It begins like this:

Now that very same day, the two of them were on their way to a village called Emmaus, seven miles from Jerusalem, and they were talking together about all that had happened (Luke 24:13).

Now that very same day….’ The same day as what? It’s the day that is three days after Jesus’ death on Friday – three days after a shattering Friday that no one had yet learned to call “good”. This third day is the one we now know as Easter Sunday, but in this gospel passage no one had learned to use that designation either. For Jesus’ disciples, that ‘same day’ is just the next day in a series of tragic days. Jesus, their master, their beloved rabbi, their dearest friend, had been crucified like a criminal on the Friday before. And now, he was dead. His ignominious death seemed to augur only one thing: that no one would ever take any of his teachings seriously or believe any of his claims. His kingdom would simply never be established. The disciples were confronted now with death’s finality, its apparently locked and barricaded door. There is no bargaining with death. The dead are irretrievable. The grieving have no choice but to accept the loss of the deceased person, as well as the unique world that person represents. That is what the disciples were struggling with on that day.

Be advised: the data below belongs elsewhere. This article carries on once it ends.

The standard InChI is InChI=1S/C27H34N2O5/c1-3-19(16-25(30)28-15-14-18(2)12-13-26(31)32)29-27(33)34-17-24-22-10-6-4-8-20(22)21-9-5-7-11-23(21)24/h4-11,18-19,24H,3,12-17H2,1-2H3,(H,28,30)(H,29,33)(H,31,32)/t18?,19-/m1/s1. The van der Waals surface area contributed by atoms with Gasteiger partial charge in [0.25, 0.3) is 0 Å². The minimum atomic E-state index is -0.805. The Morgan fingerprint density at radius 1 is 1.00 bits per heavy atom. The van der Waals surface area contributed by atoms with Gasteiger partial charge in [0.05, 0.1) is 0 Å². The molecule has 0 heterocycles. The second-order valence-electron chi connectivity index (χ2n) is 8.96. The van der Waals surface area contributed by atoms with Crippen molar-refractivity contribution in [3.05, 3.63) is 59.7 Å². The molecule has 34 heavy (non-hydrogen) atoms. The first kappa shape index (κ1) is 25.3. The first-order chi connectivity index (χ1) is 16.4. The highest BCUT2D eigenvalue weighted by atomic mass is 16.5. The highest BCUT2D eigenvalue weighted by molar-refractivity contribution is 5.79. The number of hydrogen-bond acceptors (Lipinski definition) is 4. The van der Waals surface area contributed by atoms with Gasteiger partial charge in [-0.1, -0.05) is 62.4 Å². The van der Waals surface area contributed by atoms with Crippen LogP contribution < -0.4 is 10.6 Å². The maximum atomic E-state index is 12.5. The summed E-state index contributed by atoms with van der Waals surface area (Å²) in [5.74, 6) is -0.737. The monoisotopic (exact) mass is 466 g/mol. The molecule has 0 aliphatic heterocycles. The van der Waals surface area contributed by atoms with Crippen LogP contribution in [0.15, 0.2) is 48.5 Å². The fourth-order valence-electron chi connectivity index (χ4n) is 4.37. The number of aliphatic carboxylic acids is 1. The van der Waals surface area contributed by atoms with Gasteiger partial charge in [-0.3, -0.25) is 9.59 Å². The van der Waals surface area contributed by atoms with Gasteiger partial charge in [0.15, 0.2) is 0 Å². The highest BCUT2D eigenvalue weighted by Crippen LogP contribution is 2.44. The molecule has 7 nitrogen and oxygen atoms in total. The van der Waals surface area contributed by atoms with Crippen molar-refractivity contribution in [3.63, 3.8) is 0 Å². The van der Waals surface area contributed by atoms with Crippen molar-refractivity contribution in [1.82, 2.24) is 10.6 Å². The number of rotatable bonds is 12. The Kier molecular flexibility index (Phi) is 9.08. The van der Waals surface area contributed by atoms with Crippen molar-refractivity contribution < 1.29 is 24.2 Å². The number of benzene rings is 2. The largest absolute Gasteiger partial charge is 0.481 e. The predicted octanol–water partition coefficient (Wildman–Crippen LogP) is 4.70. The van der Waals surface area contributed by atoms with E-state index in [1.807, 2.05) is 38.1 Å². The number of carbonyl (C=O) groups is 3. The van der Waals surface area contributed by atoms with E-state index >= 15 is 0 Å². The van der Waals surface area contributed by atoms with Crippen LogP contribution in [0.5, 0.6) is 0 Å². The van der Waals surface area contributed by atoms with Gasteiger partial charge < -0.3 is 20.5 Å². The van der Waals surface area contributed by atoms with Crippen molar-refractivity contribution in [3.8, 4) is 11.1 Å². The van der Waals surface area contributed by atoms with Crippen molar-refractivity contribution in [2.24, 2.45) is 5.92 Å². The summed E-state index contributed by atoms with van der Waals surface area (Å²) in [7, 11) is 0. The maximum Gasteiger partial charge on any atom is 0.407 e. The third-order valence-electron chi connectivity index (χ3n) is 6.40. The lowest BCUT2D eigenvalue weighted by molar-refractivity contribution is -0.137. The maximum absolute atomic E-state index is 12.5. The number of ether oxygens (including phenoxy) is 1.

How often has discipleship been like that to me? How often has Jesus seemed to be, well, “dead” and lost to me? Yet, I can also say that this state, although I know it well and truly, has never been a permanent one for me. Jesus is full of surprises – as the disciples will soon re-discover.

That same day, surprising things began to happen that the disciples did not know what to make of. Tomorrow we will begin look at them.

SJC.

Franciscan friends on the road to Canterbury.

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December 20. Zechariah, an unlikely Advent Star, VII.